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5 years on: Olympics 2012 where are they now. Part 2/4

Latest Claressa Shields Katie Taylor Nicola Adams


By Gav Duthie: Women’s boxing has never been more popular. Whether your into it or not there is likely to be a female contest on most undercards around the world every weekend. American Clarissa Shields will even headline her own bill in Detroit next month after only 3 fights previously. The sport is on the up and a lot of this success can be attributed to the London Olympic games in 2012 for raising its profile. This was the first year that competitive female boxing appeared in the Olympics surprisingly as there was a demonstration women’s bout at the 1904 Olympics. There were only 3 categories in the competition and all have turned professional with big things expected.

Middleweight
Claressa Shields
3-0(1) pro record


Claressa has lost one boxing match in her entire life against 78 amateur wins and 3 as a professional. However that solitary loss against Savannah Marshall almost cost her the chance to compete at London 2012 but she sneaked through. Used to sparring in a Detroit gym full of men Claressa dominated her opponents on route to Gold. She repeated the success in 2016 before turning professional. She fights for a world title on August 4th against Nikki Adler 16-0 (9) in Detroit. Both the WBC and IBF titles are on the line.

Lightweight
Katie Taylor
5-0 (3) pro record

Of the 3 2012 Gold medalists she is the only not to repeat the success in 2016. Professional boxing came at the right time for Taylor as she admitted she was struggling to get motivated as an amateur anymore. She was a 6 time gold European Amateur champion and 6 time world champion. She has started very well as a pro racking up 5 wins since she signed with Eddie Hearns matchroom boxing. Taylor will make her Anerican debut at the end of this month.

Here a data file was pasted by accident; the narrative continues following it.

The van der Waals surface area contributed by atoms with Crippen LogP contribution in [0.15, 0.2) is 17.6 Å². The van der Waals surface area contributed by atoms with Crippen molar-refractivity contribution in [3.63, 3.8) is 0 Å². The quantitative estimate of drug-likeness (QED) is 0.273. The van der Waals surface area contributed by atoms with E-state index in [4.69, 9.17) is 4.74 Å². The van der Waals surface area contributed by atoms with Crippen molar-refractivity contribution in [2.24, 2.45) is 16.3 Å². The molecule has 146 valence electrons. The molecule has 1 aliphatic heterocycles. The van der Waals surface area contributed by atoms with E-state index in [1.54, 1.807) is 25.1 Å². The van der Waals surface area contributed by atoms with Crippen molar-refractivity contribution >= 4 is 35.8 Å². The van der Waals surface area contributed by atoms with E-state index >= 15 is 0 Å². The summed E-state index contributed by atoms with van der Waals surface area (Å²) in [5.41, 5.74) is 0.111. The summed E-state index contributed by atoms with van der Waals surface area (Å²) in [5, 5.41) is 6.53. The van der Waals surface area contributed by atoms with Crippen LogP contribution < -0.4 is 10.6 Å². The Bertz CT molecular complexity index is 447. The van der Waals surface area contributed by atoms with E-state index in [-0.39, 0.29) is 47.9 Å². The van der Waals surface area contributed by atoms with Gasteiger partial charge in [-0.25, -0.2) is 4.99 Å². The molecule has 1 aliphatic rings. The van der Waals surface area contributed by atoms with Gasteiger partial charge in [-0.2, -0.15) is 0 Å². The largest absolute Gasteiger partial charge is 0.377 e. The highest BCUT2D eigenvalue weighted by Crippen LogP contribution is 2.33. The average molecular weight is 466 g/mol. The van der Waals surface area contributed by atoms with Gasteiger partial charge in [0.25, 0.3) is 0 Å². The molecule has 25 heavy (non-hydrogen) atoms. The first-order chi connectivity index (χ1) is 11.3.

READ  Katie Taylor Bids To Become Two-Weight World Champion In Manchester

Flyweight
Nicola Adams
2-0 (1) pro record

In winning the 2016 Olympic Gold she was the first Brit in 92 years to defend the title. Adams split the camps by signing with veteran promoter Frank Warren who had previously admitted to have no interest in women’s boxing. Nicola has a high work rate and great footwork but at 34 years of age she will need to be quick in her pro career. The main girl at her weight is Mexican Jessica Chavez. As a former Sports personality of the year nominee it wouldn’t be surprising if she headlines her own show soon.


The Future of women’s boxing

It is important to note that these women are fighting not just for themselves but for the sport. Whether they see it or feel it they are role models to any young girl who wishes to step into a gym and lace up the gloves. Women’s boxing can genuinely be a good career for aspiring young athletes it never was before. The first female on the Ring magazine front cover wasn’t even a boxer Ronda Rousey, one of boxing’s best Holly Holm felt she needed to step into MMA to get recognition. With these gold medalists this can change. Shields is young, Taylor is 30 and Adams is 34. Perhaps it is a bit late for Adams especially to have a long career but she is a pioneer that started with the 2012 Olympics. Not since Laila Ali has there been such a spotlight on women’s boxing. Can they sell out arena’s, can they fight on PPV, can they inspire a future generation of female athletes. Now is the time to find out.

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